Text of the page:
In this blog I will discuss some of the issues I faced as a woman establishing a clinic in London.
Since 2014, I have been head of a successful physiotherapy company. This has expanded into two permanent clinics as well as providing home visits to a variety of patients.
Setting up this company was a huge leap, as I was previously working in the comfort of the NHS and a private hospital, with senior staff above who would manage the responsibilities of the organisation. Now being my own boss has brought about its own pros and cons.
The initial challenge was getting my voice heard above the other physiotherapy practices already established in London. Also as a woman I was entering a male-dominated sports and medicine industry, whereas the NHS is predominantly female. Therefore I had to be proactive in establishing relationships with the consultants and GPs in this field. This involved investing time in networking with them to find likeminded people to collaborate with, which included attending clinics and ensuring I had discussions with them at these events. The networking allowed me to display my knowledge to reassure them that their patients would be getting high quality care.
Within a year my business and caseload had grown, which meant that I was spending a large amount of time working to meet the requirements of my patients and manage my administration. This resulted in long 7 day working weeks, which had a major impact on my own health and also opinions of others about me. I felt that the service I wanted to provide I could no longer meet, as 2am finishes and 6am starts are not sustainable when cycling around London to your patients. To regain a personal life and re-establish a service I was proud of, I quickly realised that I needed a personal assistant that would be responsible for front of house and administrational duties. I found Claire who is like gold dust, and with this increased assistance I was able to continue to shape the business and ensure we were able to keep the friendly and personal service I strive to provide. I was also able to spend more meaningful time with my patients without being distracted.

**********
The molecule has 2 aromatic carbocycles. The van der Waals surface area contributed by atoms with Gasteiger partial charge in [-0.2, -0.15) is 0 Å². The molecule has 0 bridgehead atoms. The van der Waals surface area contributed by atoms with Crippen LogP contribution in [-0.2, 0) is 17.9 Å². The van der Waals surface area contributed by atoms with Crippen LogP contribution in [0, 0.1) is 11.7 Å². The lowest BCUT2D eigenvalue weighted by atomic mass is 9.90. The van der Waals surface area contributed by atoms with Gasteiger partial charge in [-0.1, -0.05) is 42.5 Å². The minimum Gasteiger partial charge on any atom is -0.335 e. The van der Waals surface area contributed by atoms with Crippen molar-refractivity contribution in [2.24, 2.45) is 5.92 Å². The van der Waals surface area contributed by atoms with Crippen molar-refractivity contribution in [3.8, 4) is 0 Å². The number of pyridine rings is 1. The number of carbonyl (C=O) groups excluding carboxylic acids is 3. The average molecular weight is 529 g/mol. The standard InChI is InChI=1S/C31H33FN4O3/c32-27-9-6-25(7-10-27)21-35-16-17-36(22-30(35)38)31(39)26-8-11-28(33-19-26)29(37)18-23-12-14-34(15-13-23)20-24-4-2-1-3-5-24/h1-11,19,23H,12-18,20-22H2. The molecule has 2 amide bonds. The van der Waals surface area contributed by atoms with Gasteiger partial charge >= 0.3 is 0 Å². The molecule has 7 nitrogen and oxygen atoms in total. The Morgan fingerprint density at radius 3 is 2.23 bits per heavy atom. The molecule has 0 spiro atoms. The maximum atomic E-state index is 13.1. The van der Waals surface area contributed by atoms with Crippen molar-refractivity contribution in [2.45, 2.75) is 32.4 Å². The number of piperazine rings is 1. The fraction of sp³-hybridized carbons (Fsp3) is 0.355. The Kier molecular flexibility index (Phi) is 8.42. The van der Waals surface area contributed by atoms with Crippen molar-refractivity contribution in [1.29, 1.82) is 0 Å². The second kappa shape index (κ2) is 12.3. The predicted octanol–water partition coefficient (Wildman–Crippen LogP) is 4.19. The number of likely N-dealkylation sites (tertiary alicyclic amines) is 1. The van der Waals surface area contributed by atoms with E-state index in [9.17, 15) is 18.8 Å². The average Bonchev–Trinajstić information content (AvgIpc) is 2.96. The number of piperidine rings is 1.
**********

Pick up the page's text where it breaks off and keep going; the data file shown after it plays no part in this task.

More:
I have since employed a second physiotherapist that is likeminded to ensure that the company maintains its principles regardless of what therapist is treating the patient. I decided that my therapist should keep the majority of their fees (compared with other clinics who employ their staff on a salary basis), as I wanted people that joined to feel like they were part of the team and to work in collaboration to grow the business. This came from my previous working experiences where I felt undervalued and at times unmotivated to give my full potential. I have also not grown the company too quickly, as I wanted to maintain the friendliness and personal touches, which can often be lost in larger companies which people value highly.
After all the challenges I have overcome, I would still consider opening my own private practice. Although I would advise that it is very important that you consider all the barriers to you succeeding and ensure you have the time to commit to the hard work and initial long hours. But it is incredibly satisfying when you achieve your outcome and provide a service you can be proud of.
To find out more please contact Zoe Birch at PhysioMotion Ltd.
Tel: 07525 027 129